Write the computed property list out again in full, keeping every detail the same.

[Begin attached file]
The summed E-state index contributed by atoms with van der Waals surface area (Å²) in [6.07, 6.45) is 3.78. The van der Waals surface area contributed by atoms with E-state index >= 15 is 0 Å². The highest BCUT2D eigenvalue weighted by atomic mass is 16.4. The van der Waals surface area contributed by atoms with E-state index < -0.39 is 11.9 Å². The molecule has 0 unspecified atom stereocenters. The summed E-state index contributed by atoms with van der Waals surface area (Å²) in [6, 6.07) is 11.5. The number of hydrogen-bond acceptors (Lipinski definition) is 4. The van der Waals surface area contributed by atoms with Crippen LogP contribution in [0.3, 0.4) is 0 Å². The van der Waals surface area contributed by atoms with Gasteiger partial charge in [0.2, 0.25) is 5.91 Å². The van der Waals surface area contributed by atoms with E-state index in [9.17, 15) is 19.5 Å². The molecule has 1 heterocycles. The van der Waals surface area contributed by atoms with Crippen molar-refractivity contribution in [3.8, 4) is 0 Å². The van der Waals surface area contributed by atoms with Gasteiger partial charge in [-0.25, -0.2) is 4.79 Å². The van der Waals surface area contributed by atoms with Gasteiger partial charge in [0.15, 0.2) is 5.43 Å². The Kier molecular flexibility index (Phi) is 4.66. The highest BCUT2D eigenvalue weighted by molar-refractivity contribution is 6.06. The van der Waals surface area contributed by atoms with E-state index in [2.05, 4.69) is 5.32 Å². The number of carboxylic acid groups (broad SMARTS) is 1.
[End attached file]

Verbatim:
The summed E-state index contributed by atoms with van der Waals surface area (Å²) in [6.07, 6.45) is 3.78. The van der Waals surface area contributed by atoms with E-state index >= 15 is 0 Å². The highest BCUT2D eigenvalue weighted by atomic mass is 16.4. The van der Waals surface area contributed by atoms with E-state index < -0.39 is 11.9 Å². The molecule has 0 unspecified atom stereocenters. The summed E-state index contributed by atoms with van der Waals surface area (Å²) in [6, 6.07) is 11.5. The number of hydrogen-bond acceptors (Lipinski definition) is 4. The van der Waals surface area contributed by atoms with Crippen LogP contribution in [0.3, 0.4) is 0 Å². The van der Waals surface area contributed by atoms with Gasteiger partial charge in [0.2, 0.25) is 5.91 Å². The van der Waals surface area contributed by atoms with E-state index in [9.17, 15) is 19.5 Å². The molecule has 1 heterocycles. The van der Waals surface area contributed by atoms with Crippen molar-refractivity contribution in [3.8, 4) is 0 Å². The van der Waals surface area contributed by atoms with Gasteiger partial charge in [-0.25, -0.2) is 4.79 Å². The van der Waals surface area contributed by atoms with Gasteiger partial charge in [0.15, 0.2) is 5.43 Å². The Kier molecular flexibility index (Phi) is 4.66. The highest BCUT2D eigenvalue weighted by molar-refractivity contribution is 6.06. The van der Waals surface area contributed by atoms with E-state index in [2.05, 4.69) is 5.32 Å². The number of carboxylic acid groups (broad SMARTS) is 1.